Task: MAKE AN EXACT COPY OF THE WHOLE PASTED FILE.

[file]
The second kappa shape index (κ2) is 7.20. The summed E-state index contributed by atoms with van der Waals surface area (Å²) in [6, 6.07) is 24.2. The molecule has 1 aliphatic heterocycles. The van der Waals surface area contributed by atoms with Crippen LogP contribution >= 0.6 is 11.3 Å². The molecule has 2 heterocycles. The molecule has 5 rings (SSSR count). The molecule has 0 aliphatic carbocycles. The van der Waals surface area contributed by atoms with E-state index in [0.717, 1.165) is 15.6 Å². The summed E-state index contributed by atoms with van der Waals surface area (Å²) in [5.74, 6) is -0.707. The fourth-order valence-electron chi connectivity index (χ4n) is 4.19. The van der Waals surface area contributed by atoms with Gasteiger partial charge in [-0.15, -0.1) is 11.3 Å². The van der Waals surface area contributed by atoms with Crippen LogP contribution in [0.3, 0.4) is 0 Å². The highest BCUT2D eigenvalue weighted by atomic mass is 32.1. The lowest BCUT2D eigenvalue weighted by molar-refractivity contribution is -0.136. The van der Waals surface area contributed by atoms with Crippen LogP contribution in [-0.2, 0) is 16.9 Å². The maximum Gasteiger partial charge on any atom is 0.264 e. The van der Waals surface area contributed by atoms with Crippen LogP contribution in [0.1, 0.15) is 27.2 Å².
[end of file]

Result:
The second kappa shape index (κ2) is 7.20. The summed E-state index contributed by atoms with van der Waals surface area (Å²) in [6, 6.07) is 24.2. The molecule has 1 aliphatic heterocycles. The van der Waals surface area contributed by atoms with Crippen LogP contribution >= 0.6 is 11.3 Å². The molecule has 2 heterocycles. The molecule has 5 rings (SSSR count). The molecule has 0 aliphatic carbocycles. The van der Waals surface area contributed by atoms with E-state index in [0.717, 1.165) is 15.6 Å². The summed E-state index contributed by atoms with van der Waals surface area (Å²) in [5.74, 6) is -0.707. The fourth-order valence-electron chi connectivity index (χ4n) is 4.19. The van der Waals surface area contributed by atoms with Gasteiger partial charge in [-0.15, -0.1) is 11.3 Å². The van der Waals surface area contributed by atoms with Crippen LogP contribution in [0.3, 0.4) is 0 Å². The highest BCUT2D eigenvalue weighted by atomic mass is 32.1. The lowest BCUT2D eigenvalue weighted by molar-refractivity contribution is -0.136. The van der Waals surface area contributed by atoms with Crippen LogP contribution in [-0.2, 0) is 16.9 Å². The maximum Gasteiger partial charge on any atom is 0.264 e. The van der Waals surface area contributed by atoms with Crippen LogP contribution in [0.1, 0.15) is 27.2 Å².